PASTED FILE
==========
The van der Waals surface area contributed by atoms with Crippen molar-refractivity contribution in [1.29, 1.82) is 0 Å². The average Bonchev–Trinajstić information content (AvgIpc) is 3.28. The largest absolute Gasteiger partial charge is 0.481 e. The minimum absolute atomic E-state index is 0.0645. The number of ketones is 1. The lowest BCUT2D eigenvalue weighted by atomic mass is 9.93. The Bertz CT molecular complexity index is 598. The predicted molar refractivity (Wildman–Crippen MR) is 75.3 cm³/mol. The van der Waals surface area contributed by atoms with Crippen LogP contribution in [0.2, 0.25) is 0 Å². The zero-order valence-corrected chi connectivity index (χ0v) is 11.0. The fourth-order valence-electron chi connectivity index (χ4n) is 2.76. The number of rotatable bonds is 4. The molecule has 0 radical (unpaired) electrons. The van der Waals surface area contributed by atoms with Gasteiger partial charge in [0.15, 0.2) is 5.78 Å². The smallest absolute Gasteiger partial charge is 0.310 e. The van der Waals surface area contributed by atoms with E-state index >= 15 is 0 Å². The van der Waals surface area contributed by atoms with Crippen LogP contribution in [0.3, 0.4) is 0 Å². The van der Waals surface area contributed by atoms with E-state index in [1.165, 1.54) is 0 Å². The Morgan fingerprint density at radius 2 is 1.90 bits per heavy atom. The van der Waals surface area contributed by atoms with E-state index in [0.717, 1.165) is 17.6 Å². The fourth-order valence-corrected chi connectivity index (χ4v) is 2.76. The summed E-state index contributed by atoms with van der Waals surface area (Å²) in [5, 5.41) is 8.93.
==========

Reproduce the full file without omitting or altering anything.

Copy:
The van der Waals surface area contributed by atoms with Crippen molar-refractivity contribution in [1.29, 1.82) is 0 Å². The average Bonchev–Trinajstić information content (AvgIpc) is 3.28. The largest absolute Gasteiger partial charge is 0.481 e. The minimum absolute atomic E-state index is 0.0645. The number of ketones is 1. The lowest BCUT2D eigenvalue weighted by atomic mass is 9.93. The Bertz CT molecular complexity index is 598. The predicted molar refractivity (Wildman–Crippen MR) is 75.3 cm³/mol. The van der Waals surface area contributed by atoms with Crippen LogP contribution in [0.2, 0.25) is 0 Å². The zero-order valence-corrected chi connectivity index (χ0v) is 11.0. The fourth-order valence-electron chi connectivity index (χ4n) is 2.76. The number of rotatable bonds is 4. The molecule has 0 radical (unpaired) electrons. The van der Waals surface area contributed by atoms with Gasteiger partial charge in [0.15, 0.2) is 5.78 Å². The smallest absolute Gasteiger partial charge is 0.310 e. The van der Waals surface area contributed by atoms with E-state index >= 15 is 0 Å². The van der Waals surface area contributed by atoms with Crippen LogP contribution in [0.3, 0.4) is 0 Å². The van der Waals surface area contributed by atoms with E-state index in [1.165, 1.54) is 0 Å². The Morgan fingerprint density at radius 2 is 1.90 bits per heavy atom. The van der Waals surface area contributed by atoms with E-state index in [0.717, 1.165) is 17.6 Å². The fourth-order valence-corrected chi connectivity index (χ4v) is 2.76. The summed E-state index contributed by atoms with van der Waals surface area (Å²) in [5, 5.41) is 8.93.